This novel is almost like a collection of short stories weaving a thread throughout. Of course it all comes together as you would expect although the story with Elodie had too many coincidences for my liking. I wondered if telling the story from Lucy’s and Lily’s point of view might have been more impactful as well as shorter. I might be controversial but I’ll  throw it out there anyway – I didn’t really see the point to the character of Leonard and his story seemed more of a  filler to me.

Don’t get me wrong, this novel is a beautiful and evocatively written novel.

‘Edward’s portrait of Fanny, the one which she wears the green velvet dress and a heart-shaped emerald on her pale décolletage, was brought in by the Association when they started opening for tourists. It hangs on the wall of the first-floor bedroom, facing the window that overlooks the orchard and the laneway that runs towards the churchyard in the village.’

With a good edit, the story would have moved on a bit faster which is what I was after. But if you love a languorous read to take it all in slowly then you will probably really love it. For me it was enjoyable enough but not the brilliant I was expecting or hoping for.

Book Review: The Carpet Weaver of Usak by Kathryn Gauci

 

Set in a village called Stavrodomi not far from the town of Usak, Anatolia, a Greek couple, Christophorous and his young bride, Aspasia live an idyllic life, side by side with their Turkish neighbours who call their half of the village, Pinarbasi. Christophorous works for the Anatolian Carpet Manufacturers Ltd as a carpet manager and Aspasia is a carpet weaver who weaves the most sought after pieces with her long time Turkish friend, Saniye. The demand for quality carpets is high and life is good in early 1914.

But their bliss is shattered with the onset of World War 1 when the men of the village are forced to fight in horrific conditions for a cause they don’t understand. Not long after the end of the war, another conflict starts up when Greece invades in 1919. The two nationalities are pitted against each other and as the war progresses the Greek population are sent back to Greece despite the fact that they and their ancestors had lived there for generations. The two wars are particularly pivotal in shaping modern day Turkey and Greece, despite some testing years since.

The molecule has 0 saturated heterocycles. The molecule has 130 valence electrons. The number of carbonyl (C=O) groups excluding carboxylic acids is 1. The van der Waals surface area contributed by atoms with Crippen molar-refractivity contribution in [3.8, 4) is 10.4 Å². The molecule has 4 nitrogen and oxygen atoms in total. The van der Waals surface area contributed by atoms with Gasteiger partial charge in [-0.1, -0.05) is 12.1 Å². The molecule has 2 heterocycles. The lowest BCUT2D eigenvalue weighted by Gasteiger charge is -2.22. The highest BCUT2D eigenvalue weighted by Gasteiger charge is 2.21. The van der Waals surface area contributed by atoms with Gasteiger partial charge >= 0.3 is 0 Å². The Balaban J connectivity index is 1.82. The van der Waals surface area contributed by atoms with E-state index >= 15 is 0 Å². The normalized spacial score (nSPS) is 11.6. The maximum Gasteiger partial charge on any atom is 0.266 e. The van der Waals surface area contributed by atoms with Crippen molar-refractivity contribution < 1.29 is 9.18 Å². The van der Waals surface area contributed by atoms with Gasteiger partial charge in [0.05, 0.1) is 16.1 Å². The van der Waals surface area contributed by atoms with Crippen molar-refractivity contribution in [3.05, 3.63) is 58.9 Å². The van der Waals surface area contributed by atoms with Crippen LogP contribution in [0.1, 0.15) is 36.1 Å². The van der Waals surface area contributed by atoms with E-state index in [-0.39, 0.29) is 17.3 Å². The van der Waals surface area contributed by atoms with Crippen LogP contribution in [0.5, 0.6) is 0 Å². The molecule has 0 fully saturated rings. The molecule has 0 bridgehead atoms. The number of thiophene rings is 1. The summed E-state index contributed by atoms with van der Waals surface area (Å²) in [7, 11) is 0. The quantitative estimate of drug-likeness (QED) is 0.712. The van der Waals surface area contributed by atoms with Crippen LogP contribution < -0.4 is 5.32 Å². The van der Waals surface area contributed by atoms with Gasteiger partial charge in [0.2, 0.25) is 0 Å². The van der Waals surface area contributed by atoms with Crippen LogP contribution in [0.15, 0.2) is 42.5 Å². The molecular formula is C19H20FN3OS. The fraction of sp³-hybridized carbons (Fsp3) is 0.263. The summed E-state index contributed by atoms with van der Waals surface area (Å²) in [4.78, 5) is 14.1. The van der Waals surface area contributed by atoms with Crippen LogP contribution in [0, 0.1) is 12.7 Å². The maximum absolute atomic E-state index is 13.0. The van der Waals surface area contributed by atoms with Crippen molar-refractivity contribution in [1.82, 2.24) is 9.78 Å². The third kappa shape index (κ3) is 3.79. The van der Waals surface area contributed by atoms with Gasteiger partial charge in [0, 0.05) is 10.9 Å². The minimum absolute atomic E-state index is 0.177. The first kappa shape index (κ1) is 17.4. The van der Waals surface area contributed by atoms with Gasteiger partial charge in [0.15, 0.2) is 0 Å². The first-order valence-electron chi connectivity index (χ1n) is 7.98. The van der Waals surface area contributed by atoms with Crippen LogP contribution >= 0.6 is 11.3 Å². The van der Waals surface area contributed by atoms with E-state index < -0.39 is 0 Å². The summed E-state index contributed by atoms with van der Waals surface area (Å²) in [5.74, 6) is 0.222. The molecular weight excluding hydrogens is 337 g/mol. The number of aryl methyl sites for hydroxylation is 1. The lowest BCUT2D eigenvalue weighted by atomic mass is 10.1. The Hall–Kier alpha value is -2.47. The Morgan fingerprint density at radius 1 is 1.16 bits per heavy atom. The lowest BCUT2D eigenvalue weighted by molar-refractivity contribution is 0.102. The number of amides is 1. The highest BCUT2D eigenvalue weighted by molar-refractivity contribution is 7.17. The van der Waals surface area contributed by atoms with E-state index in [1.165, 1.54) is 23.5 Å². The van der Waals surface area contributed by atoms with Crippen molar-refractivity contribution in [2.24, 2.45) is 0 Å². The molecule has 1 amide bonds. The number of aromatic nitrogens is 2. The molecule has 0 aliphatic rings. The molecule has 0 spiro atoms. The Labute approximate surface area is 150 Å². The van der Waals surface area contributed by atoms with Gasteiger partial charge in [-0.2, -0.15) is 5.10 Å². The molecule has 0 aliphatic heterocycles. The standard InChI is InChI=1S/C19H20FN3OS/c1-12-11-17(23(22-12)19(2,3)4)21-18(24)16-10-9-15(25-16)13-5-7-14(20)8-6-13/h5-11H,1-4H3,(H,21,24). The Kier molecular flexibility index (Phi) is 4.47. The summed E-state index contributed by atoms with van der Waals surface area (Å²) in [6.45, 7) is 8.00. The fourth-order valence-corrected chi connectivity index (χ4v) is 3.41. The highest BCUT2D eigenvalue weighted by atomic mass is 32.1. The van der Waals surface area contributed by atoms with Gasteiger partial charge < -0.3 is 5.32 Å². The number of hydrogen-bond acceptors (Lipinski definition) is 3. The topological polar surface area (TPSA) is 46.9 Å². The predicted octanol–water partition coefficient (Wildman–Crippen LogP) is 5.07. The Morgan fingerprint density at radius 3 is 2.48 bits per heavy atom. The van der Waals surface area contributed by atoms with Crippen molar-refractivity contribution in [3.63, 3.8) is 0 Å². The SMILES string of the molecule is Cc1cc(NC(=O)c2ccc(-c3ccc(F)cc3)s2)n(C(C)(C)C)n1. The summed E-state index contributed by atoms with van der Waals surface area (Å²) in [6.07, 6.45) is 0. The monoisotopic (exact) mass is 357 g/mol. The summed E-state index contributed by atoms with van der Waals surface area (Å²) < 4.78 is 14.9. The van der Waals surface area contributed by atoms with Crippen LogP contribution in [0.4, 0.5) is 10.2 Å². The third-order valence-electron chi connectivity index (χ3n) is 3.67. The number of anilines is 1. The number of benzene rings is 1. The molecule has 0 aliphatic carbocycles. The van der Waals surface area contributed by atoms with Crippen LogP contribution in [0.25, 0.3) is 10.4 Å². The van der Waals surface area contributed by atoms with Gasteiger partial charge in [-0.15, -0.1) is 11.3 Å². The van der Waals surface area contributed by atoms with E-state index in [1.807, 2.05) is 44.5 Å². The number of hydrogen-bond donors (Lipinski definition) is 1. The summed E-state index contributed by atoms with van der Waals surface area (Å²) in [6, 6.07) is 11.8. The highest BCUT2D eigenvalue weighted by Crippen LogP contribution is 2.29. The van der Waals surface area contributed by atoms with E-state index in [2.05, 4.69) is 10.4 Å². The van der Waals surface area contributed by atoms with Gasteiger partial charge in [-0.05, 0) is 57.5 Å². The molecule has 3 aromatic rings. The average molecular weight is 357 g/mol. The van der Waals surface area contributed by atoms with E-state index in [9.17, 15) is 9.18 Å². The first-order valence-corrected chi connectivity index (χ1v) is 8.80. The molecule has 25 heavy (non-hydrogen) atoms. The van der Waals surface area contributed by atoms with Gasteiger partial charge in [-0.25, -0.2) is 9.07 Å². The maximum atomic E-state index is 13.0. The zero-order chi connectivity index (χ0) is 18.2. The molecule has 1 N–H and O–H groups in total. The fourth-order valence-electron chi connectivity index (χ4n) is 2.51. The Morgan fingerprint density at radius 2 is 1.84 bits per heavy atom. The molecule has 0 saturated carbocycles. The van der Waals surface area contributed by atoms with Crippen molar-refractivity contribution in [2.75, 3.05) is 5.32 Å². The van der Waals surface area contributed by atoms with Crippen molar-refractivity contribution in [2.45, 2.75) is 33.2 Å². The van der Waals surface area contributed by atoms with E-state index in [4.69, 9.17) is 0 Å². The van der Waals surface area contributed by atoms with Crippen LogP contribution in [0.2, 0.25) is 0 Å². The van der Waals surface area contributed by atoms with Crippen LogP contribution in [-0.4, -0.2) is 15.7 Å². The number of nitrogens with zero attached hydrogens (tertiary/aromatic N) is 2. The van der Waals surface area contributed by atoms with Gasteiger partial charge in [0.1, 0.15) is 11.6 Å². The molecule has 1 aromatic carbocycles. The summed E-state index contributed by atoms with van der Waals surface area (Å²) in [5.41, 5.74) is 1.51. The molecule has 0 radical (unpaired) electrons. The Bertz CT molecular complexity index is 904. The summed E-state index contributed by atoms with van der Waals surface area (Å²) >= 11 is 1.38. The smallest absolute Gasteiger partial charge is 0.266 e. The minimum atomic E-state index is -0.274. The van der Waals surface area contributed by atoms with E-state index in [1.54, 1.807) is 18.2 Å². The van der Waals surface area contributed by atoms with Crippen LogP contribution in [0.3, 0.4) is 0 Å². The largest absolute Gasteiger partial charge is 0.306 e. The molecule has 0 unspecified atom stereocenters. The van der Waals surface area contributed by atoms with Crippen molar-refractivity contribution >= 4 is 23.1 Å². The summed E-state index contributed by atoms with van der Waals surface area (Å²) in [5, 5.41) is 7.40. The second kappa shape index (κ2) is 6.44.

It’s a fascinating time and is a particularly enlightening read. The description of the carpet weaving is a lesson in how it was done and reminded me of my visit to Turkey a few years ago when I witnessed first-hand, the intricacies of weaving. Indeed, weaving and spinning was one of the few skilled occupations dominated by women giving their families a solid and reliable income. It’s not surprising that the detail is so fascinating as the author herself worked in Greece for a number of years as a carpet designer.

Throughout the story, the reader is immersed in the daily lives of the three main characters, particularly the women and we learn how they live – their fears, their loves and their superstitions. Indeed, the description of  food so very central in their lives, was mouth-watering – lamb koftes, stuffed aubergines, goats cheese and black olives ‘… she threaded pieces of meat that had been marinating in olive oil, lemon and herbs onto skewers and place them over the coals.’

The atrocities of war and its toll on Christophorous and Aspasia is heartbreaking but out of war comes hope and strength as ordinary people who care for each other stand up in support of what they know is right. It’s a beautiful story of love and adversity and the power and sacrifice for friendship.

The Carpet Weaver of Usak is the third book where Kathryn Gauci writes about Greece and Turkey. For more check out her webpage

Copy was provided courtesy of the author with thanks.